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Central Valley Land Sink Issue For High Speed Rail, Flood Control, Water Deliveries


Chase Hurley is general manager of the San Luis Canal Company in Dos Palos. He points to a small dam near the river in western Madera County. It’s likely the most important structure for the irrigation company because it guides water from the river into its canal system.  

“That dam, and this canal are sinking roughly six inches a year," says Hurley."So when that happens the dams not going to be high enough to physically gravitationally push that down the canal.”


(Sack Dam is sinking six inches a year due to subsidence. Photo By Amy Quinton)

Groundwater withdrawals in the Central Valley are causing the ground to sink. It’s a phenomenon called subsidence, and it’s historically been a problem in the Central Valley. But satellite maps show the problem is now much worse.


 (Satellite Map of Subsidence Area)

“We’ve got some recent information from NASA and some staff at the Jet Propulsion Laboratory and have noticed two areas that are subsiding nearly up to a foot a year for the past four to five years,” says Dane Mathis, an engineering geologist with the California Department of Water Resources.

The rate of subsidence varies geographically, but it covers a large area across Western Madera and Merced County. And going right through it, is the San Jose to Merced segment of California’s proposed high speed rail system.

“We’re aware of it, we take that into consideration as another engineering element to take into our design elements,” says Frank Vacca, who heads the engineering teams for the California High Speed Rail Authority.

He says High Speed Rail will use ballasted track comprised of stone, which he says is flexible enough to handle subsidence.

“If you have to adjust it you can add more stone and quickly bring it back to the level you require it at, so it makes it very economical to adjust the track,” says Vacca.

But other engineers say there are a lot of variables.

Bruce Kutter, a civil engineering professor at UC Davis, says the integrity of the rail bed will depend on the severity of the subsidence and how rapidly it occurs along the track.

“Over a short distance if there’s a significant change in the elevation of the track, the ride will become uncomfortable and bumpy and potentially unsafe,” says Kutter.

If the subsidence is gradual over the length of the track, Kutter says it would be manageable.

In some areas, the rate of subsidence is causing alarm.

"In the last five years there’s been subsidence of four feet," says Reggie Hill, with the Lower San Joaquin Levee District, which operates the Eastside Flood Bypass. 

"Our bypass system is right in the middle of it," he says. "We convey flood flows around the San Joaquin River because the San Joaquin River has constraints in its channel, and the Bypass system is designed to carry twice the amount that the river can."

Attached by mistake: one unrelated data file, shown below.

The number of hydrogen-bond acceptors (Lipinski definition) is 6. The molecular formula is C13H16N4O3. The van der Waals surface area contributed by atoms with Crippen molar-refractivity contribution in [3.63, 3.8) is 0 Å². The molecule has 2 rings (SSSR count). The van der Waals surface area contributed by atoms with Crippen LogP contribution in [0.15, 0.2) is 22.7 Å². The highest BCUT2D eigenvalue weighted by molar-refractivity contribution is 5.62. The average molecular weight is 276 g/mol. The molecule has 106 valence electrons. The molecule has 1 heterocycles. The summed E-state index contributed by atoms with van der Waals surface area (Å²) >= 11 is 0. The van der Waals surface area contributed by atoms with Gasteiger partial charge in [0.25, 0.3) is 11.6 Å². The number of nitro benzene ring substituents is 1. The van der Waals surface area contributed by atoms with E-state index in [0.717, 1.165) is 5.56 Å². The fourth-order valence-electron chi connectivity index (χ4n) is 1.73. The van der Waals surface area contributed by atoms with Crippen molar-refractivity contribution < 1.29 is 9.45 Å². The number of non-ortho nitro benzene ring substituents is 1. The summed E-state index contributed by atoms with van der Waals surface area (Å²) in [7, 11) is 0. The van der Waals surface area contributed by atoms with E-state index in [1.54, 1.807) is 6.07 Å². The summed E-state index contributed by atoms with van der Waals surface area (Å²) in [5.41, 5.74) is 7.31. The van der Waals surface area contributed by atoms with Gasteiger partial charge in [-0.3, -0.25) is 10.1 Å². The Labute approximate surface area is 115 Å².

(Erosion in channel of Lower San Joaquin Levee District, Photo By Amy Quinton)

But when channels sink, river banks erode. The loosened soil moves downstream, reducing capacity and pushing water close to the top of 14 miles of levees.

“It’s an extreme situation," says Hill. "We need to address it and now that we’re aware of it we need to jump on it as quickly as we possibly can.”          

Subsidence is putting hundreds of acres of farmland, an elementary school, the city of Dos Palos and Highway 152 at risk.

Michelle Sneed, a USGS hydrologist, says subsidence is causing even more problems.

About 50 feet away from the Delta Mendota Canal, just south of a small town called Oro Loma in the Central Valley, Sneed measures groundwater levels.

The Delta Mendota Canal carries water to parts of the central valley and southern California.

“In this location there are several visual effects that you can see as a result of subsidence," says Sneed. "A couple of them are buckles in the lining of the canal."


 (Cracks and buckle in concrete lining of Delta Mendota Canal. Photo by Amy Quinton)

Sneed’s been studying the effects of subsidence on the Delta Mendota Canal for several years.

“It’s not a small problem," she says. "It’s a problem for not only the Delta Mendota Authority and the Bureau of Reclamation to maintain the flow and level in the Delta Mendota Canal but there are canals that are just snaking through this area.”

One canal just a few miles north has lost 50 percent of its capacity due to subsidence.

A USGS study soon to be released will show the details and the extent of the subsidence problem, and how it’s reducing capacity of the Delta-Mendota Canal, the California Aqueduct, and other canals that carry water to both urban and agricultural areas.


Amy Quinton

Former Environment Reporter

Amy came to Sacramento from New Hampshire Public Radio (NHPR) where she was Environment Reporter. Amy has also reported for NPR member stations WFAE in Charlotte, WAMU in Washington D.C. and American Public Media's "Marketplace."  Read Full Bio 

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